PPSim (Peyer's Patch Development Simulator)
Adopting an agent-based modelling approach, we have developed a simulator that captures the development of lymphoid organs in the gut: Peyer's Patches. With this tool, we have shown that we can create cell behaviour that is statistically similar to that observed in cell culture systems, and have generated testable biological hypotheses concerning the cellular interactions leading to the development of these organs: necessary for triggering adaptive immune responses. We describe the simulator in the tabs below.
The methodology used to create the simulator is explored in our Frontiers in Immunology paper (http://www.frontiersin.org/Inflammation/abstract/22737), the results in our Science Signalling paper (http://stke.sciencemag.org/cgi/content/summary/sigtrans;5/235/ra55), and statistical analyses in our PLoS Computational Biology paper (http://www.ploscompbiol.org/article/info%3Adoi%2F10.1371%2Fjournal.pcbi.1002916).
The domain model captures an abstraction of the biological domain. The state diagrams, created using a modified version of Unified Modelling language, provide a description of the states in which the identified agents (cell type) may exist within (the boxes), and the biological event that must take place for that agent to transition into the next state (the arrow). This does not contain any simulation-specific detail.
An Activity Diagram also forms part of this model, representing the low-level interactions between the cells (LTin, LTi, LTo Cell) which lead to the formation of PP. Cellular behaviours are described in boxes, decisions points indicated by diamonds and lines. Arrows indicate potential changes to cellular behaviour.
Domain Diagrams can be seen in the Frontiers in Immunology methods paper (http://www.frontiersin.org/Inflammation/abstract/22737)
The Platform model details how the states and interactions captured in the domain model are coded into the simulation. The expected behaviour, which emerges from interactions between components in the system, is specifically not present in the platform model. Behaviour emerges from the simulation and are not coded into the simulation. In the platform model, how each cell behaves and how interactions are encoded is detailed. As this includes a variety of factors from the domain model a number of assumptions are made and documented.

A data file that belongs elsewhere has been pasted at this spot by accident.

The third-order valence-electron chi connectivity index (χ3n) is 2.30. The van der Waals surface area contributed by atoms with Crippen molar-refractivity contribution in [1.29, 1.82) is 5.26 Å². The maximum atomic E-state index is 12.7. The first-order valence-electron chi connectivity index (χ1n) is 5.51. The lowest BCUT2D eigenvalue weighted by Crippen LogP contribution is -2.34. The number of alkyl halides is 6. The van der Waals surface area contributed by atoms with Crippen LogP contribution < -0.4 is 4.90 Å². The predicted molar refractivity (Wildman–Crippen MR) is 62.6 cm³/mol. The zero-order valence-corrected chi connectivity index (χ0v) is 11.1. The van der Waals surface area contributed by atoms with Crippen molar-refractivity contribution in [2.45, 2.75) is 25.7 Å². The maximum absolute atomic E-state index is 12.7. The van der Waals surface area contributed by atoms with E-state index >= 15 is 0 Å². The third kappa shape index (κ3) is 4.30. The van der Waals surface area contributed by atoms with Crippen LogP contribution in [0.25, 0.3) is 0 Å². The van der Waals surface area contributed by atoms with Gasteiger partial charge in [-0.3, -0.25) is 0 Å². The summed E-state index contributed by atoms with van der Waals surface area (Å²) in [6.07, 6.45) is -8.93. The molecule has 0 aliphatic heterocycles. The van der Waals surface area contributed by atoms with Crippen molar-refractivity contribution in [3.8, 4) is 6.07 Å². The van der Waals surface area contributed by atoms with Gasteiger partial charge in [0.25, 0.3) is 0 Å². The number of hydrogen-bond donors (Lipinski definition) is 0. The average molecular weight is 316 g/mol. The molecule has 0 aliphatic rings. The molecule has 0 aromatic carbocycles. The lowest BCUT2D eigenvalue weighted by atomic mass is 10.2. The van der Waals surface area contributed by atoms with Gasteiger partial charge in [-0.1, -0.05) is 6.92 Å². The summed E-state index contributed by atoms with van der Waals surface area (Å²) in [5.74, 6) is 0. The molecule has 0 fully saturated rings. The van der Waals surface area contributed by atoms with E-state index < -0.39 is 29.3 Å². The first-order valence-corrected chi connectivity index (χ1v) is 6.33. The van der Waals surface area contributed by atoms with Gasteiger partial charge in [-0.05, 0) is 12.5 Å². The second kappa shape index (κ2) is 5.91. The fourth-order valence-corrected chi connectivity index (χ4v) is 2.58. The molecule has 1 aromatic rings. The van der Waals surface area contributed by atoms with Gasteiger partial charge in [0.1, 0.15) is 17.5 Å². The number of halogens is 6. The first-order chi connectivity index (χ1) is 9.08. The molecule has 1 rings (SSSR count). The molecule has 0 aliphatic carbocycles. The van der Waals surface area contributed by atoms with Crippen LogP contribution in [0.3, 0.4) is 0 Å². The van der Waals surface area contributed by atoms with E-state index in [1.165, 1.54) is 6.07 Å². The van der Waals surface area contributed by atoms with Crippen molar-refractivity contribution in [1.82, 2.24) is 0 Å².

Again all diagrams and specifications can be seen in the Frontiers in Immunology methods paper (http://www.frontiersin.org/Inflammation/abstract/22737)
Although in theory including all current understanding of a system is possible, such a model would be very difficult to construct and is unlikely to significantly improve the model. Therefore, the domain model is an abstraction of the biological system, with suitable assumptions made where necessary and clearly documented for later scrutiny.
Further parameters are identified in forming the Platform Model and described, and as in the domain model the numerical values of some parameters are unknown. These parameters may capture the behaviour of component parts such as adhesion molecules, cytokines, and chemokines. Despite the importance of these factors, the number of molecules expressed by the different cell types, the level of chemokine expression required to induce cellular chemotaxis and the diffusion distribution of chemokines and cytokines in the localised environment all are currently unknown. Thus further assumptions are made based on known biology and documented.
Link to PPSim Assumptions Table (PDF in PPSim folder on Dropbox)
The simulator has been created in Java and utilises the MASON Simulation toolkit. This is run from the command line utilising the instructions that can be downloaded below.